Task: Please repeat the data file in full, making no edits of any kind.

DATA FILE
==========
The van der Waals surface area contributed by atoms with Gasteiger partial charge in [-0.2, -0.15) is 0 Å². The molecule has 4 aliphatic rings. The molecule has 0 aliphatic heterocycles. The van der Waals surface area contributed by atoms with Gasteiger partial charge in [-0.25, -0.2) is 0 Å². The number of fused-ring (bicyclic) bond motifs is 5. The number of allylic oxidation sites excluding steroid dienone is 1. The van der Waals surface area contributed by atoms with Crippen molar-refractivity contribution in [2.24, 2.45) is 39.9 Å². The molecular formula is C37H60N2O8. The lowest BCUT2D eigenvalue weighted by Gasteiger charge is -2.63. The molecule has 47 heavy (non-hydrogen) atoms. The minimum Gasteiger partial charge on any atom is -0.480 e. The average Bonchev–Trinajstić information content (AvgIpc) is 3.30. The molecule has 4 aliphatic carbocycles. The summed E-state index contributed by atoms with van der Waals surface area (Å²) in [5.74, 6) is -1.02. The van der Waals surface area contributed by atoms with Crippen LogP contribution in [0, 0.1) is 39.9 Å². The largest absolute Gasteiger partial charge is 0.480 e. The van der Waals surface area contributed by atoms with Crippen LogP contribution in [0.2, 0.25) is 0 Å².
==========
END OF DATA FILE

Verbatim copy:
The van der Waals surface area contributed by atoms with Gasteiger partial charge in [-0.2, -0.15) is 0 Å². The molecule has 4 aliphatic rings. The molecule has 0 aliphatic heterocycles. The van der Waals surface area contributed by atoms with Gasteiger partial charge in [-0.25, -0.2) is 0 Å². The number of fused-ring (bicyclic) bond motifs is 5. The number of allylic oxidation sites excluding steroid dienone is 1. The van der Waals surface area contributed by atoms with Crippen molar-refractivity contribution in [2.24, 2.45) is 39.9 Å². The molecular formula is C37H60N2O8. The lowest BCUT2D eigenvalue weighted by Gasteiger charge is -2.63. The molecule has 47 heavy (non-hydrogen) atoms. The minimum Gasteiger partial charge on any atom is -0.480 e. The average Bonchev–Trinajstić information content (AvgIpc) is 3.30. The molecule has 4 aliphatic carbocycles. The summed E-state index contributed by atoms with van der Waals surface area (Å²) in [5.74, 6) is -1.02. The van der Waals surface area contributed by atoms with Crippen LogP contribution in [0, 0.1) is 39.9 Å². The largest absolute Gasteiger partial charge is 0.480 e. The van der Waals surface area contributed by atoms with Crippen LogP contribution in [0.2, 0.25) is 0 Å².